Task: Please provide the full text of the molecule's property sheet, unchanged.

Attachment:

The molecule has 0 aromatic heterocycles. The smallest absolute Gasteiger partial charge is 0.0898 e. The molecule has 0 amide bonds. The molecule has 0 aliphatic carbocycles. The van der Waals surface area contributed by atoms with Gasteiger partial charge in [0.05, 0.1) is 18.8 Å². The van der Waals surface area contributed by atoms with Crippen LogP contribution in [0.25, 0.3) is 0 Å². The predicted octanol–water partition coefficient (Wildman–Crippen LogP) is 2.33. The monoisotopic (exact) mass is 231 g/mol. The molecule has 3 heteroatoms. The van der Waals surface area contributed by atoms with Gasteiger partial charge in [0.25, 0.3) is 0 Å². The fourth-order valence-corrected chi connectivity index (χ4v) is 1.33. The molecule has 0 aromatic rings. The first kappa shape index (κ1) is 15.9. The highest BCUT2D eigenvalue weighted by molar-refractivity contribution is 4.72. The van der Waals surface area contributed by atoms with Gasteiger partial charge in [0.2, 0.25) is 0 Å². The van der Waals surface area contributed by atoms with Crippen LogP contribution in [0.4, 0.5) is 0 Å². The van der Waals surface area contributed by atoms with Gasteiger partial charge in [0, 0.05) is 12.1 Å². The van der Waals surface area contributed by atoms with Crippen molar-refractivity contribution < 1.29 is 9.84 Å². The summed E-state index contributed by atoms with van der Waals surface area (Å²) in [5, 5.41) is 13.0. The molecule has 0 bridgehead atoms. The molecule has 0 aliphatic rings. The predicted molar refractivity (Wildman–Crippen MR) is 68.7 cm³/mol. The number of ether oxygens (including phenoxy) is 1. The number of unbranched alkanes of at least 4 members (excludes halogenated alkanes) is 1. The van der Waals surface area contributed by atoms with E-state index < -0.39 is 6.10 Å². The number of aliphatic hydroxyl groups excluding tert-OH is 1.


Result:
The molecule has 0 aromatic heterocycles. The smallest absolute Gasteiger partial charge is 0.0898 e. The molecule has 0 amide bonds. The molecule has 0 aliphatic carbocycles. The van der Waals surface area contributed by atoms with Gasteiger partial charge in [0.05, 0.1) is 18.8 Å². The van der Waals surface area contributed by atoms with Crippen LogP contribution in [0.25, 0.3) is 0 Å². The predicted octanol–water partition coefficient (Wildman–Crippen LogP) is 2.33. The monoisotopic (exact) mass is 231 g/mol. The molecule has 3 heteroatoms. The van der Waals surface area contributed by atoms with Gasteiger partial charge in [0.25, 0.3) is 0 Å². The fourth-order valence-corrected chi connectivity index (χ4v) is 1.33. The molecule has 0 aromatic rings. The first kappa shape index (κ1) is 15.9. The highest BCUT2D eigenvalue weighted by molar-refractivity contribution is 4.72. The van der Waals surface area contributed by atoms with Gasteiger partial charge in [0.2, 0.25) is 0 Å². The van der Waals surface area contributed by atoms with Crippen LogP contribution in [0.4, 0.5) is 0 Å². The van der Waals surface area contributed by atoms with Gasteiger partial charge in [0, 0.05) is 12.1 Å². The van der Waals surface area contributed by atoms with Crippen molar-refractivity contribution < 1.29 is 9.84 Å². The summed E-state index contributed by atoms with van der Waals surface area (Å²) in [5, 5.41) is 13.0. The molecule has 0 bridgehead atoms. The molecule has 0 aliphatic rings. The predicted molar refractivity (Wildman–Crippen MR) is 68.7 cm³/mol. The number of ether oxygens (including phenoxy) is 1. The number of unbranched alkanes of at least 4 members (excludes halogenated alkanes) is 1. The van der Waals surface area contributed by atoms with E-state index < -0.39 is 6.10 Å². The number of aliphatic hydroxyl groups excluding tert-OH is 1.